And if you thought police, who are regarded as custodians of law and order are any better, then you are mistaken. Former Mumbai Police commissioner-turned-politician Satyapal Singh had earlier sparked a debate when he questioned if men would want to marry a girl who wears jeans to her wedding. This is after a video with a bride wearing jeans had gone viral on social media.
These are only a handful of examples, because there’s a long list of politicians who have blamed women for “inciting rape” through their sense of clothing. The problem is clearly not in the jeans, but in their ‘mentality’.
In a society steeped in patriarchy, no opportunity is left to gain control over women. Whether it is their personal or professional choices, public figures like Rawat send out a message that women are incapable of “making their own decisions”. Of course, the issue runs deeper, because this is an attempt to use women’s clothing as a veil to conceal several issues of national and regional importance.
A symbol of rebellion
History documents ‘jeans’ as a piece of clothing that screams rebellion. According to a media report, “Jeans, of course, in whatever shape or form, have always been symbolically charged. They became a form of soft power that the United States exerted over the Soviet Bloc during the Cold War, when love for denim became an ammunition in the culture wars of the time.”
Until the 1950s, jeans were mostly considered “work pants” designed for men who wanted to wear clothes made of sturdy fabric. Soon after, denim made a splash in Hollywood as a symbol of rebellion against the status quo. Even then, the piece of clothing was always under the scanner, being banned at several public institutions and spaces, but it is its controversial history that strengthened its power in youth culture.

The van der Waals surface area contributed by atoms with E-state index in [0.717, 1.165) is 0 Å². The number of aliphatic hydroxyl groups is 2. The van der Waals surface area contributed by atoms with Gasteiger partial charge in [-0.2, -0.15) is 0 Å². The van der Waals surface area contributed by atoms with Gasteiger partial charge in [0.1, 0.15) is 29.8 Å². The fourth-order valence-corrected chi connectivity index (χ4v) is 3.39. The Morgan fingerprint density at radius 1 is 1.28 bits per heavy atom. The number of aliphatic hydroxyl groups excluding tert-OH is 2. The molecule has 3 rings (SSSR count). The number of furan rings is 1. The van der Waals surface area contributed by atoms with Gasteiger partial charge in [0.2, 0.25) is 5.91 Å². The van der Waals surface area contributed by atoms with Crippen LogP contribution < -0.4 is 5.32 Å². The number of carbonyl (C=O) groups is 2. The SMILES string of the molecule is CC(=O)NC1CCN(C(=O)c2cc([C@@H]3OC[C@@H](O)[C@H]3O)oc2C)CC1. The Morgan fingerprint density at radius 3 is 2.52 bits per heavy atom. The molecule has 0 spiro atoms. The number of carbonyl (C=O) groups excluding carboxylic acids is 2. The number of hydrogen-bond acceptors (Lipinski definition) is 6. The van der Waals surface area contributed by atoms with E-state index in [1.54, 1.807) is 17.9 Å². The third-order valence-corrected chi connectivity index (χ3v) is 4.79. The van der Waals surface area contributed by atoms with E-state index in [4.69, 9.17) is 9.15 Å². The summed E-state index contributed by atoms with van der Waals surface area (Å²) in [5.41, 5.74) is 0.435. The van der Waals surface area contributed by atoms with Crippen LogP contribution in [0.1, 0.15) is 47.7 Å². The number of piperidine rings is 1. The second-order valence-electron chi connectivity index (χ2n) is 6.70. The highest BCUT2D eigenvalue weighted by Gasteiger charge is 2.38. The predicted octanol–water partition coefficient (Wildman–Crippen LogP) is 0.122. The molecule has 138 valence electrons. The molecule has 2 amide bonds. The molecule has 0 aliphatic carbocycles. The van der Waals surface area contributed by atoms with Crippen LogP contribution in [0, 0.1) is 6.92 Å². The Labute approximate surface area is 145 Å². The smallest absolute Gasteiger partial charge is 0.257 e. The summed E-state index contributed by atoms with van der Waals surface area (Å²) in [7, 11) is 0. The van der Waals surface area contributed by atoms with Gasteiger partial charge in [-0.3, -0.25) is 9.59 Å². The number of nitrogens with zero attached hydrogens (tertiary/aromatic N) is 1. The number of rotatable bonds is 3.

In the 1960s and 70s, jeans were almost always a regular at protests, spelling out the message of gender equity. By the next decade, they became an integral part of high fashion, and gained acceptance among the masses. Jeans, whether it was then or now, has always played an important role in shattering gender boundaries. It is also their utility, and their role as a unifying force that led many women to embrace it.
“But jeans weren't only a symbol of democratisation, they put different classes on a level playing field. They were affordable and hard-wearing, looked good worn as well as new, and didn't have to be washed often or ironed at all. They conformed to the body in a way that matched even the most finely tailored clothes. This became especially important for women because then, as now, they paid more attention to fit,” says a media report.
Whether it is ripped jeans or another variety, slip into one of those pairs today and assert your individuality, just like you want to! And if someone has a problem, well it’s time to “rip apart their mentality”.
(Edited by Amrita Ghosh)